A few years ago the famous ‘Google Rate’ gave a lot to talk about in our country. The introduction of the Intellectual Property Law implied that Google News and other link aggregators should pay the authors of the content they linked.
The entry into force of the Canon AEDE supposed, among other things, the closure of Google News in Spain. Now nine major European press agencies are proposing similar measures for Google and Facebook to pay for the news from which they obtain millionaire benefits. Does that demand make more sense now than before? I think so.
Only the intermediary wins
Link aggregators, as the proposal called to implement the ‘Google Rate’, are basically responsible for acting as intermediaries of content and information that they do not produce.
These aggregators are a great gateway to those contents that has a useful function and proposal: they are often filtering or “curating” content, choosing those that are considered more interesting for the audience. This filtering and recommendation process can be based on our own algorithms (Google News) or on the intervention of the users themselves, who share and vote them.
What these intermediaries do, after all, is what many others do in other areas. They amplify the message and the offer thanks to their exposure and influence before the general public. The analogy with Booking in the world of hospitality, Rastreator in insurance or TripAdvisor in restaurants, to give some obvious examples.
Neither Booking has its own hotels, nor is Rastreator an insurance company as such, nor does TripAdvisor have chefs on its staff. They simply act as recommendation portals grouping offers and ordering them according to different criteria.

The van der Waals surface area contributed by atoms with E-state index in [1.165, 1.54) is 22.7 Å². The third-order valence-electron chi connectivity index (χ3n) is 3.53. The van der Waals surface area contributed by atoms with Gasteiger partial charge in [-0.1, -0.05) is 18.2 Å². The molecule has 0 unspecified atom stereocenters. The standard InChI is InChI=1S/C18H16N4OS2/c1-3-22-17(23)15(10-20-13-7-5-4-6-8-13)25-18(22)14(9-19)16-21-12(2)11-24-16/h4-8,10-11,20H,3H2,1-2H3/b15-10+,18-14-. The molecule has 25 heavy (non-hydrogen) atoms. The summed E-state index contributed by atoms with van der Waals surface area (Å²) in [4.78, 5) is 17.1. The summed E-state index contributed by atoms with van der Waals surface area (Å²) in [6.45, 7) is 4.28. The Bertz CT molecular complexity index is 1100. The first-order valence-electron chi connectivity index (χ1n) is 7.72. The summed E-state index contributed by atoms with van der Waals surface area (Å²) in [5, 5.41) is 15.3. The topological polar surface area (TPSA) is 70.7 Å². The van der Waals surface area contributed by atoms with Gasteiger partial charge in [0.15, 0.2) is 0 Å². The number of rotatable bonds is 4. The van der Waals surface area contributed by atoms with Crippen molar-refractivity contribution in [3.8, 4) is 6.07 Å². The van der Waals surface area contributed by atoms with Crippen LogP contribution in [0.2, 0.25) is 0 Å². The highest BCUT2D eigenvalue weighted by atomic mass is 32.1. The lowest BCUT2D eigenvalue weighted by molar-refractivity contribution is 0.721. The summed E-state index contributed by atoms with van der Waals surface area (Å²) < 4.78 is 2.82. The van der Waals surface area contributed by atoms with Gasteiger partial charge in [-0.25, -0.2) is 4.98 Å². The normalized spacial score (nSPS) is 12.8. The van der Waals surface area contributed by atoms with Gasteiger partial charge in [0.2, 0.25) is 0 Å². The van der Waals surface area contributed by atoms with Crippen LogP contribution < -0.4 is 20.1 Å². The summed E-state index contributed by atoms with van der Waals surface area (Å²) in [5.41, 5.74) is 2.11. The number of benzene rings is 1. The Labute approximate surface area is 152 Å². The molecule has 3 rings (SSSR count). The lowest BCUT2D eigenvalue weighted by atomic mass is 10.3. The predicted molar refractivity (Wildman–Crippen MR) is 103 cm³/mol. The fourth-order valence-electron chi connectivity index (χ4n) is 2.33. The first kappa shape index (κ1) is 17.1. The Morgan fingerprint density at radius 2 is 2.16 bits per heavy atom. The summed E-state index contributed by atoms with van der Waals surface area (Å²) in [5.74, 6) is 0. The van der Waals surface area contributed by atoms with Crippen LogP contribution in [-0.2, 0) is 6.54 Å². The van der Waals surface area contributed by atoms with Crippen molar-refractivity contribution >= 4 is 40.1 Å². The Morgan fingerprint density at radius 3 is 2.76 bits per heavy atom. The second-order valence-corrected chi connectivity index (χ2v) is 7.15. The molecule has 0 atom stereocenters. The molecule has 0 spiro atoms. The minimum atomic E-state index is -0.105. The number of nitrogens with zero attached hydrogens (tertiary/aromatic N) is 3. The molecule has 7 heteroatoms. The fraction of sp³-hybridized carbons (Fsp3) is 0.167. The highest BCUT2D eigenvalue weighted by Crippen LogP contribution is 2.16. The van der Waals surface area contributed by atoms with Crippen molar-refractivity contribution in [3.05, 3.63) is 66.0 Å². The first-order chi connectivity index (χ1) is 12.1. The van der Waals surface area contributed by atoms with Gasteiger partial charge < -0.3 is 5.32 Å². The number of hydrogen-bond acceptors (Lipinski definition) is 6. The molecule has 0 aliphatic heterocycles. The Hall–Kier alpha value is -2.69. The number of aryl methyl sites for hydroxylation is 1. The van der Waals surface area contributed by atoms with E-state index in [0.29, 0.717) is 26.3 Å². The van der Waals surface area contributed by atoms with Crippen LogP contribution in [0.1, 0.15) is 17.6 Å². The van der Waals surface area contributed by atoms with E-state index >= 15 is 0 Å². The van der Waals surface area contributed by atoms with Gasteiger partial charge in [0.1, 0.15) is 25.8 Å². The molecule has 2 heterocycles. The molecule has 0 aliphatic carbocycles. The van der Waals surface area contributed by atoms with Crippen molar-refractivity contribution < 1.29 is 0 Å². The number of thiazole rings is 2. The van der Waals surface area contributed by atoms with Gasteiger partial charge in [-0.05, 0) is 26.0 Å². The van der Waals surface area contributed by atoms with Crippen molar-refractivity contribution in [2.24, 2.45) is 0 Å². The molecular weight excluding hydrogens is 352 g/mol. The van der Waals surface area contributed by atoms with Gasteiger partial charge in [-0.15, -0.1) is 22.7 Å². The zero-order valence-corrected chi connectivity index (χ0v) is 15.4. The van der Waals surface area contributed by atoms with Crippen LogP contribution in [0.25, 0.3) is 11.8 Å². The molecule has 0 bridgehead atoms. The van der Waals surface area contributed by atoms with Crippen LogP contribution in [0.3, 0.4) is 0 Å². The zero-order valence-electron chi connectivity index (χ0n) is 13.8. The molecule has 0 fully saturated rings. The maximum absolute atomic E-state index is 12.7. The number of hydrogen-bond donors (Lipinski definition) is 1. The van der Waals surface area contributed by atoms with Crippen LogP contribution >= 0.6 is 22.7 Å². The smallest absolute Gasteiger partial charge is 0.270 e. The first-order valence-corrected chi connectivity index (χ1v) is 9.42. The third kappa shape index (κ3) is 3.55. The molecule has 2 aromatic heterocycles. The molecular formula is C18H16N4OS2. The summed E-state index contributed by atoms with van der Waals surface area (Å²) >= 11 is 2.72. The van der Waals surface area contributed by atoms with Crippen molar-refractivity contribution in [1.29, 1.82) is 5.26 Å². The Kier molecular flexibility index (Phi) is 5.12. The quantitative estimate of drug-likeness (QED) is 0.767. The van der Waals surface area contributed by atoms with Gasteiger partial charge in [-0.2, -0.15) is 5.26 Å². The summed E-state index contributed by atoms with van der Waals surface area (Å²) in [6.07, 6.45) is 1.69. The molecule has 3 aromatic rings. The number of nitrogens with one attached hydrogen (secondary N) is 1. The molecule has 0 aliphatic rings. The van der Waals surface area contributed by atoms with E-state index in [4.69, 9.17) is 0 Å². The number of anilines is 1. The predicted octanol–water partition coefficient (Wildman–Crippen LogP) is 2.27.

This work of centralizing the offer has earned them to be benchmarks when hiring each of these products and services, and that has allowed them to create a network effect that has turned them into very profitable businesses, saving also the huge costs which means having a hotel, an insurance company or a restaurant. They are mere speakers that earn good commissions recommending products, without more.
In this scenario everyone wins: intermediaries get their commissions, users earn in their search and discovery process, and hotels, insurance companies or restaurants gain new customers that they probably would not have without those services, or those that would cost more arrive. It is, as they say, a win-win (or a win-win-win, already). Everyone wins, although some inevitably believe that they are the ones who should earn more. Do you hear the theme?
The odious comparisons
Of course it sounds, because it is exactly what is happening in the content segment. What is the difference with Google News or Facebook? The analogy is obvious: these link aggregators also centralize the content offer and filter it by sorting it according to certain criteria.
In fact, these services have increasingly become the real “newscast” in which they are informed every day. It is no longer necessary to watch TV, buy a newspaper or listen to the radio to find out what is happening. Or rather, what happens and is also “important”. They already tell you Google News or Facebook, among others, that have become the window to a very specific reality: the one they filter and recommend, like any other intermediary.
In this work of filtering reality there are obvious problems, as has been shown with the influence of false news. Algorithms do not work – they tell YouTube Kids – and moderation, filtering and recommendation by human beings is increasingly relevant in areas such as these that shape and shape our own reality.